Accelerate global reach of the James Dyson Foundation and Launch Dyson's e-commerce website in Canada




2 years (Contract)

My scope of work

UX discovery > Content strategy > Schematics > Wireframes > Full mobile-first web design > Leading and nurturing my own team of Junior Designers

My role

I joined Dyson as a freelance UX/UI Designer back in 2016 to reimagine both the James Dyson Foundation and the James Dyson Award. Working with a team of developers, we launched the sites alongside Dyson's biggest digital transformation in over a decade.

After successfully launching both websites, I was then given a freelance Senior UI Designer role and my own team of Junior Designers to take the entire e-commerce platform and launch it in the Canadian market while reporting directly to the Head of Digital Design.

The James Dyson Foundation

A place for educators and parents to request engineering resources direct from Dyson get their children hands-on with STEM.


Educators and parents


Children learn hands-on


Responsive website



The problem

The JDF already had a website where teachers, students and parents could request engineering boxes for learning, but Dyson's entire e-commerce platform was going through a huge transformation and the Foundation was included in the scope of work.

The Foundation's website was off brand, it felt completely separate and didn't incorporate Dyson's UX Design Principles, communication style or brand values.

Key insights from testing found that users didn't understand what the JDF was offering and if they did, they found it difficult to understand which resources were right for them.

View on archive.org

Previous JDF website (archive.org)

The solution

A clear user journey

Dyson's digital e-commerce transformation followed a set of strict and strategic principles which I discovered could be repurposed for the JDF. I got to work designing a UX and content strategy along with audiences, user types, entry points and site maps based on insights and requirements found in user testing, feedback and discovery.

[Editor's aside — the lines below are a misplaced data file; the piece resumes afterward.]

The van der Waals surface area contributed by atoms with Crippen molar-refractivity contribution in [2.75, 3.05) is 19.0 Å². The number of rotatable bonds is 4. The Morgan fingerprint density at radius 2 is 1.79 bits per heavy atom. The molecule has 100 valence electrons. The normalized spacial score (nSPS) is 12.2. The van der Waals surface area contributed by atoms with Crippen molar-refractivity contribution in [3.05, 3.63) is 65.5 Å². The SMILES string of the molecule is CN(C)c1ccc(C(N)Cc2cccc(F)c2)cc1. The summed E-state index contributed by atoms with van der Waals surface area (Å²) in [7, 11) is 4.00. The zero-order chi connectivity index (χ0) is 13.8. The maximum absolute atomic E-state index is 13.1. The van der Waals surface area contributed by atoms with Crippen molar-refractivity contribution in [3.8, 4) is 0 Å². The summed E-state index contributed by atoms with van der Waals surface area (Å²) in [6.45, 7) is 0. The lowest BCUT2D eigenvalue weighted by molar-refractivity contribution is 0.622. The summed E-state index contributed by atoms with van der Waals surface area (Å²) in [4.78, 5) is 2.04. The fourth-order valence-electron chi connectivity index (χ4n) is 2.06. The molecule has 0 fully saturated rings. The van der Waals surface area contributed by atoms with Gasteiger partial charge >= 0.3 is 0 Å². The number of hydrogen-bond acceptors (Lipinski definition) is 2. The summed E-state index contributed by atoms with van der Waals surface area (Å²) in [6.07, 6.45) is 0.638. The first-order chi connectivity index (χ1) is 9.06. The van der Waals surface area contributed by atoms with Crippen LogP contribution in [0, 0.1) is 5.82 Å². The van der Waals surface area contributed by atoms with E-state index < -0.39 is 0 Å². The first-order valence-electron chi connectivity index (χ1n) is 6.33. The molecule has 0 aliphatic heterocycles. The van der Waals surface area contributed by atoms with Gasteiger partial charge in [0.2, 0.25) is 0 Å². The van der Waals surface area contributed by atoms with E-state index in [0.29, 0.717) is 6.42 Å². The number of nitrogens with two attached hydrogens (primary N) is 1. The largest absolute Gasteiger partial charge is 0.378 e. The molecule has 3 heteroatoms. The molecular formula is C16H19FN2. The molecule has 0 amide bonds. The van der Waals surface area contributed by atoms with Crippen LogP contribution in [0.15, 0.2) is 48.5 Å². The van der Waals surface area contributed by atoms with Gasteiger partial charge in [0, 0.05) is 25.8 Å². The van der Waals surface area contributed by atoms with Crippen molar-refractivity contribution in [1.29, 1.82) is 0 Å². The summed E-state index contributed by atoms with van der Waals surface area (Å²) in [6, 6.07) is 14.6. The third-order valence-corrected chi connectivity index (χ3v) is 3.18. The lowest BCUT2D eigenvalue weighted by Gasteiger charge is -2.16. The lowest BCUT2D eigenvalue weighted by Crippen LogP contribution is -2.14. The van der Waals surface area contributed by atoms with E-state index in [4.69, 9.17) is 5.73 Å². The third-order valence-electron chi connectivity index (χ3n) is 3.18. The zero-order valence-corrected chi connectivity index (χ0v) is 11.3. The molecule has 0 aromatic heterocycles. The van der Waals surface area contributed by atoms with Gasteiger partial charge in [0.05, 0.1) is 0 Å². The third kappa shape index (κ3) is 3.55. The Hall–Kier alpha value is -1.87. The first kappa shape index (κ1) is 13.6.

Download JDF UX Principles .pdf

Site map for primary educator audience

Page flows

Working closely with the JDF product owner and the strategist working on the e-commerce site, we took the core JDF UX principles I previously outlined and used those as a guide to create a content strategy for each page on the proposed site map.

This exercise had to be completed for each of the markets we were launching in which included the EU, North America and Japan.

Page flow schematics for the US market


The next phase of the project was to take all of the discovery guidelines within the page flow schematics and begin exploring content and layout suggestions in the form of high-fidelity wireframes.

As you can see, the strategy outlined in the UX principles was carried on throughout and each page included careful consideration as to what the user would need to think, feel and do in order for each page to successfully do its job in the user journey.


Incredible resources, amazing projects

The overall design of the JDF site needed to incorporate its own brand which already existed to separate itself from product and e-commerce. The Foundation provides resources to those new and familiar to STEM subjects in schools while also being a Dyson initiative.

With this in mind, the design needed to be approachable, informative, responsive, highly accessible, and scalable for new projects and content, while also having references back to the new UI devices found in the e-commerce platform such as menus, icons, fonts, buttons and links.

View it live

Full scale UI kit